Reviews 15 Mar 2021 10:09 AM +00:00

Pacer Review: Stunning Setting, Intuitive Racing, And Awesome Customization

+ 4

Pacer is a futuristic racing game set in 2075, with a host of awesome racing features and more to boot that make it feel like the next incarnation of Sony's beloved Wipeout franchise.

If you've been looking for a fast-paced, anti-gravity racing game, look no further – just make sure you can handle the speed.

Locations To Die For (Sometimes Literally)

Futuristic racing titles are few and far between, but one thing they need to nail is a sense of location.


The tracks in Pacer are global, with races taking place in the US, India, Germany, Australia, Russia, South Africa and South America.

This, coupled with the futuristic setting, has allowed the developers to go to town with the visuals and stylistic setting.

Many of the cities featured are overgrown, with ruined buildings littering the track and great vines spiralling upwards.


This is then starkly contrasted with the coastal setting of Uma V, the home track of the Izulu Dynamics team in South Africa.

This variety in the game’s locations really makes it a standout title for me, much like Wipeout was, while its more global and overgrown feel help it stand apart.

A Craft For Every Occasion

The vehicles are all extremely fun to use, and each truly does feel different.

With the beginner’s Vixen you get a good chance to learn the ropes, but some of the more in-depth controls were a little hard to master.

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Once we’d got the hang of things, however, we jumped into the Voxel, known for its weak defences but incredible acceleration and high top speed.

The craft felt light years faster than its vixen counterpart, but we did have to be careful when taking fire from opponents or taking sharper turns.


Epic Nose-to-Nose Racing

As per most racing games, there are a variety of race modes, from the standard ‘Quick Race’ to ‘Flowmentum’, unique to Pacer.

The races were incredibly fun, with the AI proving to be a good challenge in each difficulty level.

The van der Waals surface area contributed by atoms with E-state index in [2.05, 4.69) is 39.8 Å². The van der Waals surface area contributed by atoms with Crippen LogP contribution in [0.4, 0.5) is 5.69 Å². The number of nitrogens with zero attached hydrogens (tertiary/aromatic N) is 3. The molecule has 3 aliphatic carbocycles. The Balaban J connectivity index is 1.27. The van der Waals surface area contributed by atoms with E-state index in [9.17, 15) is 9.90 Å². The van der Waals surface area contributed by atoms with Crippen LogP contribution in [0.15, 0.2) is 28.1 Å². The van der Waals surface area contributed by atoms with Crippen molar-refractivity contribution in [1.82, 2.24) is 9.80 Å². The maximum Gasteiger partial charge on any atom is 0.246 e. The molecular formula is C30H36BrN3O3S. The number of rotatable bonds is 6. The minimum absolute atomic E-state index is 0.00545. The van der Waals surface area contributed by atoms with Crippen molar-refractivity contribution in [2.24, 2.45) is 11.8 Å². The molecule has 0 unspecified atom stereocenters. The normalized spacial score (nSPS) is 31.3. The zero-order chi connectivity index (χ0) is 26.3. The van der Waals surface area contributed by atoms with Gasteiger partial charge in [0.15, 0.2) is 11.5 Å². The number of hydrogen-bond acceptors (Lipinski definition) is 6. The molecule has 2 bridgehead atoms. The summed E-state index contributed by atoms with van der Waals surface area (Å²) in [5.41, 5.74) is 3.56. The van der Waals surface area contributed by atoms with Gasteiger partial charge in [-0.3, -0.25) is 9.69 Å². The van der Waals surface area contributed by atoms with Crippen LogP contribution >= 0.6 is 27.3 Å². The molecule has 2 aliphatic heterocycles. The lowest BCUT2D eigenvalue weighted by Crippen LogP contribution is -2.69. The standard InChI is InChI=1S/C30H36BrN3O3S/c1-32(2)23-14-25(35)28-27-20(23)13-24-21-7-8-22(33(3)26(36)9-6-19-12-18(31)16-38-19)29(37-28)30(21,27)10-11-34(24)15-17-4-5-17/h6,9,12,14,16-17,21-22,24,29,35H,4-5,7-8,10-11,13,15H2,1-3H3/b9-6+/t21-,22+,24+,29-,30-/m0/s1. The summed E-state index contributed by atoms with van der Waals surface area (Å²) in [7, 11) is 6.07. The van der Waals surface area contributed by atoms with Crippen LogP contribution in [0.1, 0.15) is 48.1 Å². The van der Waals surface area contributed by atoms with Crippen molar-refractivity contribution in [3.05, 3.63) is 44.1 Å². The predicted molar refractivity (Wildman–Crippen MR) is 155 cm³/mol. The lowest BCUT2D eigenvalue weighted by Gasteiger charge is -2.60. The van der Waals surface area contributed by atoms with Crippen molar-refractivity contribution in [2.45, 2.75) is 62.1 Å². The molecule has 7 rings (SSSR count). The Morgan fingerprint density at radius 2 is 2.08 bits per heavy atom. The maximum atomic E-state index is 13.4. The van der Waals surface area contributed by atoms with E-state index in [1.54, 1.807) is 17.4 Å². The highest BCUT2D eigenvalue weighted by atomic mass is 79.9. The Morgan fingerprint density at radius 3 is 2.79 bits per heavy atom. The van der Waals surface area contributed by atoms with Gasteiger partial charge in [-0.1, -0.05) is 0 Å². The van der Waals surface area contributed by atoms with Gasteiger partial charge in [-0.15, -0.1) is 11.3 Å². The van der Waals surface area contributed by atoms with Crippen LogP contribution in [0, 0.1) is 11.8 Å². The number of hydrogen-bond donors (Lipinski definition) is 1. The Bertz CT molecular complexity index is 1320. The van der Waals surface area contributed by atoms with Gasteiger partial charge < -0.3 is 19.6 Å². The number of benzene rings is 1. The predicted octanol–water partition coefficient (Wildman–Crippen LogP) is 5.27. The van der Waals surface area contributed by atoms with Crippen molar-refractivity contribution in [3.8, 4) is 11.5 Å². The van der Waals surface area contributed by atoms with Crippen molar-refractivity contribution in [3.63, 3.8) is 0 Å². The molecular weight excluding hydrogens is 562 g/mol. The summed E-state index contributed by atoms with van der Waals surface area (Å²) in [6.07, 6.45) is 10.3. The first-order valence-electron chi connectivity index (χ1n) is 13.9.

Once we had the hang of things, we gave Elite a try, the highest difficulty level on the game, and promptly regretted it.

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Every game needs to give players a challenge and promote a skill-gap to upper levels of AI. Pacer does just that, with a high skill-ceiling for committed racers.


A Career Mode That Shines

Career mode is a pleasant surprise, too.

Rising through the ranks as a rookie, hopping from team to team as the craft become ever more difficult to control, you learn each team's dynamic.

Each of them has a logo, name, and home city, adding an element of back story and context to each race.

Starting out in the F3000 category, you must make sure to master each craft before advancing with different teams offering you contracts when they deem you ready.

The career also has a nice feeling of progression.

The races gradually become more difficult and introduce you to ever more aggressive and faster opponents.

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A Party On The Racetrack


The music, whilst often not overly considered in most games, adds another level of immersion in the game.

With the level of the music rising and falling with your speed, the high tempo electronic music is an awesome touch, and recalls those fond PS1 memories screeching through Wipeout's tracks.

The developers even went to the effort of getting artists to create songs exclusively for the game meaning that many of the tunes are tailored to the futuristic aesthetic of Pacer.

The Verdict

Fans of the Wipeout series will love this title, that’s just a given! But what about everyone else?

The game is all-round arcade-inspired fun, with the music and setting helping to create an immersive racing experience.

The craft all feel different, which is difficult to achieve through a controller for many games, and each has its own genuine strengths and weaknesses. That makes strategy a factor in racing as well as pure speed, which is always a good thing.

Pacer is everything you'd want in a futuristic racer. We hope to see some DLC, potentially adding new craft or career expansions, but it's still early days for the game.


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+ 4

This review was originally published by RealSport, part of the Gfinity Digital Media Network.

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